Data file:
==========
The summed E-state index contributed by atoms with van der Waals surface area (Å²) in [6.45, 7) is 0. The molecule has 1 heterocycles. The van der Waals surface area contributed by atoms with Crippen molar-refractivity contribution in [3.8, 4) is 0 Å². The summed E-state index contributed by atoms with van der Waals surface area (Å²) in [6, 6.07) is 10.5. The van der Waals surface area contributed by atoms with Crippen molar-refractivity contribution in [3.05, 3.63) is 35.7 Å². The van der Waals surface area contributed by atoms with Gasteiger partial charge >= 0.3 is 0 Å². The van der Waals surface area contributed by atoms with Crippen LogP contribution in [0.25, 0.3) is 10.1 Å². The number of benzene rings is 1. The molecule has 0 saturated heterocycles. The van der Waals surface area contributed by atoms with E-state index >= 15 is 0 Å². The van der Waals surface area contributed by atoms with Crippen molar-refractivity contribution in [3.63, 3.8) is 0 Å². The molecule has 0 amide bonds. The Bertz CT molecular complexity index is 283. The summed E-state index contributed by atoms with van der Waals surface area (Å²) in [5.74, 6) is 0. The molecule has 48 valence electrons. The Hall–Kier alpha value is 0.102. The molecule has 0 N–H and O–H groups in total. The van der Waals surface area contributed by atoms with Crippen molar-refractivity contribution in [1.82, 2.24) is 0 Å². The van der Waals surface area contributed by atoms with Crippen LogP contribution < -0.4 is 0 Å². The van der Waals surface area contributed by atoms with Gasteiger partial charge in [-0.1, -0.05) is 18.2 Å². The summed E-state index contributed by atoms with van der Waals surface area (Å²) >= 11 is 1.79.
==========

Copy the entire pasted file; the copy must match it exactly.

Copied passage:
The summed E-state index contributed by atoms with van der Waals surface area (Å²) in [6.45, 7) is 0. The molecule has 1 heterocycles. The van der Waals surface area contributed by atoms with Crippen molar-refractivity contribution in [3.8, 4) is 0 Å². The summed E-state index contributed by atoms with van der Waals surface area (Å²) in [6, 6.07) is 10.5. The van der Waals surface area contributed by atoms with Crippen molar-refractivity contribution in [3.05, 3.63) is 35.7 Å². The van der Waals surface area contributed by atoms with Gasteiger partial charge >= 0.3 is 0 Å². The van der Waals surface area contributed by atoms with Crippen LogP contribution in [0.25, 0.3) is 10.1 Å². The number of benzene rings is 1. The molecule has 0 saturated heterocycles. The van der Waals surface area contributed by atoms with E-state index >= 15 is 0 Å². The van der Waals surface area contributed by atoms with Crippen molar-refractivity contribution in [3.63, 3.8) is 0 Å². The molecule has 0 amide bonds. The Bertz CT molecular complexity index is 283. The summed E-state index contributed by atoms with van der Waals surface area (Å²) in [5.74, 6) is 0. The molecule has 48 valence electrons. The Hall–Kier alpha value is 0.102. The molecule has 0 N–H and O–H groups in total. The van der Waals surface area contributed by atoms with Crippen molar-refractivity contribution in [1.82, 2.24) is 0 Å². The van der Waals surface area contributed by atoms with Crippen LogP contribution < -0.4 is 0 Å². The van der Waals surface area contributed by atoms with Gasteiger partial charge in [-0.1, -0.05) is 18.2 Å². The summed E-state index contributed by atoms with van der Waals surface area (Å²) >= 11 is 1.79.